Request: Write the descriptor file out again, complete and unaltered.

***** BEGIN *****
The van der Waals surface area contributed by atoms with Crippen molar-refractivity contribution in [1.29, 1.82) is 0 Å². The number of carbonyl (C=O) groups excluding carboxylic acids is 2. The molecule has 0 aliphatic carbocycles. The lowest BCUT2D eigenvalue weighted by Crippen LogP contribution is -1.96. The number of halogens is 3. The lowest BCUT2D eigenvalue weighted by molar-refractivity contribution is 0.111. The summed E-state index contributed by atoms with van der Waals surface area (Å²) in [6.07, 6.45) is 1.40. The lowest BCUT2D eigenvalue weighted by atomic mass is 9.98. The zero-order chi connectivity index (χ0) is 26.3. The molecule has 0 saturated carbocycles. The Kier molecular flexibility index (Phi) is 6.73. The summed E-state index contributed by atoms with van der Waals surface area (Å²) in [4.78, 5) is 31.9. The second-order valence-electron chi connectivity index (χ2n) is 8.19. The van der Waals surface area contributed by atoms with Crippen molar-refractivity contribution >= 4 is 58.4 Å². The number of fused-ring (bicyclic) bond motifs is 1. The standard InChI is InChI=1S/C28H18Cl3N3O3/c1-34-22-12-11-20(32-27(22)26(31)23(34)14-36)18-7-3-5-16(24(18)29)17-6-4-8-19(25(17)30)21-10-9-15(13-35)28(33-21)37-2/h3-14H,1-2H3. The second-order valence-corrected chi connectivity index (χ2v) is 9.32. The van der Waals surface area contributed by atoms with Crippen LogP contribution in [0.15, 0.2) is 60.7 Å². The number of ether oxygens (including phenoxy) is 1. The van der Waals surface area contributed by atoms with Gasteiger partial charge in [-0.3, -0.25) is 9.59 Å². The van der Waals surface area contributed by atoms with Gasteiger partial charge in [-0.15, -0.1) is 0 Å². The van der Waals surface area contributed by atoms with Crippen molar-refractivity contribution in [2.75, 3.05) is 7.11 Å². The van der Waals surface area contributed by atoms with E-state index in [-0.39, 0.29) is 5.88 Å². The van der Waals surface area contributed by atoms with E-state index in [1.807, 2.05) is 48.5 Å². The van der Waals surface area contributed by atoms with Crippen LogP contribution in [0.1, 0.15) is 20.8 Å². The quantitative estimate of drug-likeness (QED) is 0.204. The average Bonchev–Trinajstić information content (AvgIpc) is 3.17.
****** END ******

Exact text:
The van der Waals surface area contributed by atoms with Crippen molar-refractivity contribution in [1.29, 1.82) is 0 Å². The number of carbonyl (C=O) groups excluding carboxylic acids is 2. The molecule has 0 aliphatic carbocycles. The lowest BCUT2D eigenvalue weighted by Crippen LogP contribution is -1.96. The number of halogens is 3. The lowest BCUT2D eigenvalue weighted by molar-refractivity contribution is 0.111. The summed E-state index contributed by atoms with van der Waals surface area (Å²) in [6.07, 6.45) is 1.40. The lowest BCUT2D eigenvalue weighted by atomic mass is 9.98. The zero-order chi connectivity index (χ0) is 26.3. The molecule has 0 saturated carbocycles. The Kier molecular flexibility index (Phi) is 6.73. The summed E-state index contributed by atoms with van der Waals surface area (Å²) in [4.78, 5) is 31.9. The second-order valence-electron chi connectivity index (χ2n) is 8.19. The van der Waals surface area contributed by atoms with Crippen molar-refractivity contribution >= 4 is 58.4 Å². The number of fused-ring (bicyclic) bond motifs is 1. The standard InChI is InChI=1S/C28H18Cl3N3O3/c1-34-22-12-11-20(32-27(22)26(31)23(34)14-36)18-7-3-5-16(24(18)29)17-6-4-8-19(25(17)30)21-10-9-15(13-35)28(33-21)37-2/h3-14H,1-2H3. The second-order valence-corrected chi connectivity index (χ2v) is 9.32. The van der Waals surface area contributed by atoms with Crippen LogP contribution in [0.15, 0.2) is 60.7 Å². The number of ether oxygens (including phenoxy) is 1. The van der Waals surface area contributed by atoms with Gasteiger partial charge in [-0.3, -0.25) is 9.59 Å². The van der Waals surface area contributed by atoms with Gasteiger partial charge in [-0.15, -0.1) is 0 Å². The van der Waals surface area contributed by atoms with Crippen molar-refractivity contribution in [2.75, 3.05) is 7.11 Å². The van der Waals surface area contributed by atoms with E-state index in [-0.39, 0.29) is 5.88 Å². The van der Waals surface area contributed by atoms with E-state index in [1.807, 2.05) is 48.5 Å². The van der Waals surface area contributed by atoms with Crippen LogP contribution in [0.1, 0.15) is 20.8 Å². The quantitative estimate of drug-likeness (QED) is 0.204. The average Bonchev–Trinajstić information content (AvgIpc) is 3.17.